Home & Garden

Mastering Pressure Washing: Essential Tips for Effective Cleaning

You may not notice it over time, but dirt and grime accumulate on all your home’s exterior surfaces. Not to mention, grass and moss can grow between tiles or on surfaces themselves. Such dirt can go unnoticed for many years as the accumulation happens slowly over time, and you can’t see the direct colour change.

The weather conditions are the factor that causes the changes and the dirt accumulation, and it doesn’t matter on which part of the world you live in. It just happens. To fix your home exterior and enhance its curb appeal is simple enough – pressure washing. 

Sounds easy enough, right? Hold up. There’s a caveat.

Pressure washing isn’t simple and can even be dangerous for some surfaces. Do your research and be extra careful, or simply hire professionals to do it for you. And if you’re looking for a self-help post, you’ve come to the right place.

In this guide, you’ll find:

  • The different kinds of pressure washers.
  • The type of power washer you’ll need for your job.
  • Which type of nozzle you should use.
  • General power washing safety tips.
  • How to clean specific surfaces.

Ready to get started on your own pressure-washing project? Keep reading to learn about effective pressure-washing techniques.

Gas or Electric Pressure Washer?

A pump is used by pressure washers to raise the water’s pressure. Electric and gas-powered pressure washers are the two varieties available. Like anything else, both kinds have advantages and disadvantages.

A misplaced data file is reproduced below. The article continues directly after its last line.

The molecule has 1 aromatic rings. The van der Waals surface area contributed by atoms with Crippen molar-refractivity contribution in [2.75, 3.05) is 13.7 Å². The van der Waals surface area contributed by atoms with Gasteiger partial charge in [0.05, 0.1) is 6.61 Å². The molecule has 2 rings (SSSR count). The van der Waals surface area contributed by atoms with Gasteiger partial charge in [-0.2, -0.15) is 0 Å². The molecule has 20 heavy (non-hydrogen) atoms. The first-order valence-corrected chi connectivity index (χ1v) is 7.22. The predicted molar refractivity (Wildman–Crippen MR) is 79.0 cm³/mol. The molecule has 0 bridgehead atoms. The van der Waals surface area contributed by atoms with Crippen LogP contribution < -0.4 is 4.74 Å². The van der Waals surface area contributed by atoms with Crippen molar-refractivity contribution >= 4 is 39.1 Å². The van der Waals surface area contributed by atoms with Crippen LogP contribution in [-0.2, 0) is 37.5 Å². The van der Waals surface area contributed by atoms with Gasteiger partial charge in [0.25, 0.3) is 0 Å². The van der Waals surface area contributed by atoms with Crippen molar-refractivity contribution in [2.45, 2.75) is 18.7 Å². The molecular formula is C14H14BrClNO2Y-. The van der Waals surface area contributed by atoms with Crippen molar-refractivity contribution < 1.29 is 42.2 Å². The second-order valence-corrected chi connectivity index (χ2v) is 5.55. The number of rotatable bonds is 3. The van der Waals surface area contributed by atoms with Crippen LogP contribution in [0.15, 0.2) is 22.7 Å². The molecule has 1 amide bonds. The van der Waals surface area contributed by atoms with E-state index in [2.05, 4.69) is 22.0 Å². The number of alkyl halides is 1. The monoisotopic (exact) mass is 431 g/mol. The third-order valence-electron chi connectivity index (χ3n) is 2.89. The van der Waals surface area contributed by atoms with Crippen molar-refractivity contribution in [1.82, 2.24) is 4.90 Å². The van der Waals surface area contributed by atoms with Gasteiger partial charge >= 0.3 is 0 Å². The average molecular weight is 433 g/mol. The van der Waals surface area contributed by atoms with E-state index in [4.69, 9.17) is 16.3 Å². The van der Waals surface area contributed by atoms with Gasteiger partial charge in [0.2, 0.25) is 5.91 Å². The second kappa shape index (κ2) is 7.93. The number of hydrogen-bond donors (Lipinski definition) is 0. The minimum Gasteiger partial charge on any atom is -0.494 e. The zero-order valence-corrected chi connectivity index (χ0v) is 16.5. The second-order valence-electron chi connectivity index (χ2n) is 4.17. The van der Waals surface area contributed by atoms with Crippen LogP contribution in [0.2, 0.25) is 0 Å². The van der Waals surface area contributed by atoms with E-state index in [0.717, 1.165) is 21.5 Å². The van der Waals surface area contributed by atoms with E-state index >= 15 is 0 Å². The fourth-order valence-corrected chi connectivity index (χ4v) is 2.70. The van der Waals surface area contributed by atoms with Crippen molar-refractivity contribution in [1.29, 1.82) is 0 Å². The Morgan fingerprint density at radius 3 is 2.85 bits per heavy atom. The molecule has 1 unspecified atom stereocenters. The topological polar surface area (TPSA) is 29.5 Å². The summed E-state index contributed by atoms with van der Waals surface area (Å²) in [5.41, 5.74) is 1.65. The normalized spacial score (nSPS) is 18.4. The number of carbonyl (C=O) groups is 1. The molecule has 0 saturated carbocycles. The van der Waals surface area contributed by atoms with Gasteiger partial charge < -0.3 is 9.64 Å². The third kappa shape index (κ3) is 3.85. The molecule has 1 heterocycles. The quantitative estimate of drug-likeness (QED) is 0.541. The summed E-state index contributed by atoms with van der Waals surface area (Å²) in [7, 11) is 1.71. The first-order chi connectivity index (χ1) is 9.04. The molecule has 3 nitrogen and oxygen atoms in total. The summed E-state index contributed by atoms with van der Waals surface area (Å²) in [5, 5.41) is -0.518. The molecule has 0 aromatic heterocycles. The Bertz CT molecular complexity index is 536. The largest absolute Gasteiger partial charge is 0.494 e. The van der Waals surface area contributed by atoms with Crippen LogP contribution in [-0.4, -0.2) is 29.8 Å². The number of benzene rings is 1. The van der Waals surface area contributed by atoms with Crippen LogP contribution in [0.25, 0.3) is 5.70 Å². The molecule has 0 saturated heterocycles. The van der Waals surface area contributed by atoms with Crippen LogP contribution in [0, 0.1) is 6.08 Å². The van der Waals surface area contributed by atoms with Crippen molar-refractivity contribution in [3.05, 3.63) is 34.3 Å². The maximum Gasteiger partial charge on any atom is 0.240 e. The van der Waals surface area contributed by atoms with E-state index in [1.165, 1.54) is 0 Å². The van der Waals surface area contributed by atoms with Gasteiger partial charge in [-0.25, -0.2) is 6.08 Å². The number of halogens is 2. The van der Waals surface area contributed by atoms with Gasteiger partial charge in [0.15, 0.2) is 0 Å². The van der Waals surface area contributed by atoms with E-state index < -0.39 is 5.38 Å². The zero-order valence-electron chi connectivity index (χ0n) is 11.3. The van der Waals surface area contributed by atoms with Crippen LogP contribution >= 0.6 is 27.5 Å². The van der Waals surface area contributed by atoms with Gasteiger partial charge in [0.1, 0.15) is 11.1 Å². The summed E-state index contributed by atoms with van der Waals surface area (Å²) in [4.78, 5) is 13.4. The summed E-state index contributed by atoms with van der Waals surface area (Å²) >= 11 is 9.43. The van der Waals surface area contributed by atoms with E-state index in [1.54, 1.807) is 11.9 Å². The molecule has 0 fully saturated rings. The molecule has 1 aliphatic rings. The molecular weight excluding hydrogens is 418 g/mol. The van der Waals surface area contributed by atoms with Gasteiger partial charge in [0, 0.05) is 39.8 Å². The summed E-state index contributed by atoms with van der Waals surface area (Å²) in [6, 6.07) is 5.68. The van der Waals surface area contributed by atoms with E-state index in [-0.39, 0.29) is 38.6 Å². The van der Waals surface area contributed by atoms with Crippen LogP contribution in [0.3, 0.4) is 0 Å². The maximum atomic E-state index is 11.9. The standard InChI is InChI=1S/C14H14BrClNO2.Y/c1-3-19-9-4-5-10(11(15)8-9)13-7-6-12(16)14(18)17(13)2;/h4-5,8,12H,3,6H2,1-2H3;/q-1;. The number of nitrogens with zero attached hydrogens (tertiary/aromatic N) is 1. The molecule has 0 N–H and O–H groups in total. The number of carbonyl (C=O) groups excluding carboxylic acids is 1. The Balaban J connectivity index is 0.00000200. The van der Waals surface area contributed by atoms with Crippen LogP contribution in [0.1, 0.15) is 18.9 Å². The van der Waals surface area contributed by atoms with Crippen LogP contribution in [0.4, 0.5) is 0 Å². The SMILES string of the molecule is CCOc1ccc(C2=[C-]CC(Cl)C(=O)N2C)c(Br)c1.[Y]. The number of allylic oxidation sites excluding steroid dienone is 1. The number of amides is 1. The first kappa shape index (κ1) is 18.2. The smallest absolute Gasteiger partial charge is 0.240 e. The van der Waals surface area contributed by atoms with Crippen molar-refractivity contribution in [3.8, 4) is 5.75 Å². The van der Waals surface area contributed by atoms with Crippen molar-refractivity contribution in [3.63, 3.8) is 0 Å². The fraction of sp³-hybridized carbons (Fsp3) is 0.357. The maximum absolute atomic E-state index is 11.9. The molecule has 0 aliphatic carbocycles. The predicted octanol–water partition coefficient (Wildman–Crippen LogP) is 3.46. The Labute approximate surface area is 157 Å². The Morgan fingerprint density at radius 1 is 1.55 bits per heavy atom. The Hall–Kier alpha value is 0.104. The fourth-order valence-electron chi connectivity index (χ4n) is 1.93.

Gas Pressure Washers

Gas-powered pressure washers are more powerful than electric ones, so naturally, you may not want to start with one. Such machines are great for experienced cleaners, but for a beginner, an electrical one might be easier to use and navigate. 

Pros of Gas Pressure Washers

  • They provide higher PSI (pounds of pressure per square inch) and GPM (gallons of water per minute). They clean faster and more efficiently than electric models, and you’ll have more options.
  • Gas pressure washers are cordless, you’re not bound by a power outlet.

Cons of Gas Pressure Washers

  • Gasoline engines require consistent maintenance. They need a change of oil, and proper fuel additives if you plan to store the machine for an extended time period.
  • Gasoline engines are louder than electric engines. Plus, they produce bad emissions. 

Electric Pressure Washers

Electric washers can be more convenient than their gas-powered peers in some circumstances. For smaller projects and for beginners, it might be ideal to start with the electric option. Plus, you don’t have to worry about gas fumes.

Pros of Electric Pressure Washers

  • No harmful chemicals are produced by the electric machine. 
  • Almost no maintenance – no oil changes, no gas refills. 
  • Much easier to work with for people with less strength and experience.
  • Perfect for small jobs.

Cons of Electric Pressure Washers

  • Not as powerful as their gas-powered counterparts. 
  • Not suitable for large or heavily dirty areas, you may not see the desired results.
  • Slower and needs recharging or to be constantly plugged into a power outlet. 
  • Not as portable and not suitable for large premises. 

What Size Pressure Washer is Best?

Another thing to consider after you decide on the type of engine is the size of the pressure washer. A small engine won’t produce as high pressure as a bigger one, of course. The gallon-per-minute output is the factor to keep an eye on when you’re looking for a machine.

Pressure washer engines are generally categorised in four ways.

Light-Duty Pressure Washers

If you’re looking to regularly clean small surfaces that are lightly dirty, a small light-duty pressure washer that produces water pressure levels under 2,000 PSI should suffice. This type of machine would work fine for your patio, a small deck or occasional outdoor furniture.

Medium-Duty Pressure Washers

The ones that generate between 2,000 and 2,800 PSI are regarded as medium-duty washers. If your patio, driveway, fence, etc. are mildly greasy, this machine will help you clean them. 

Heavy-Duty Pressure Washers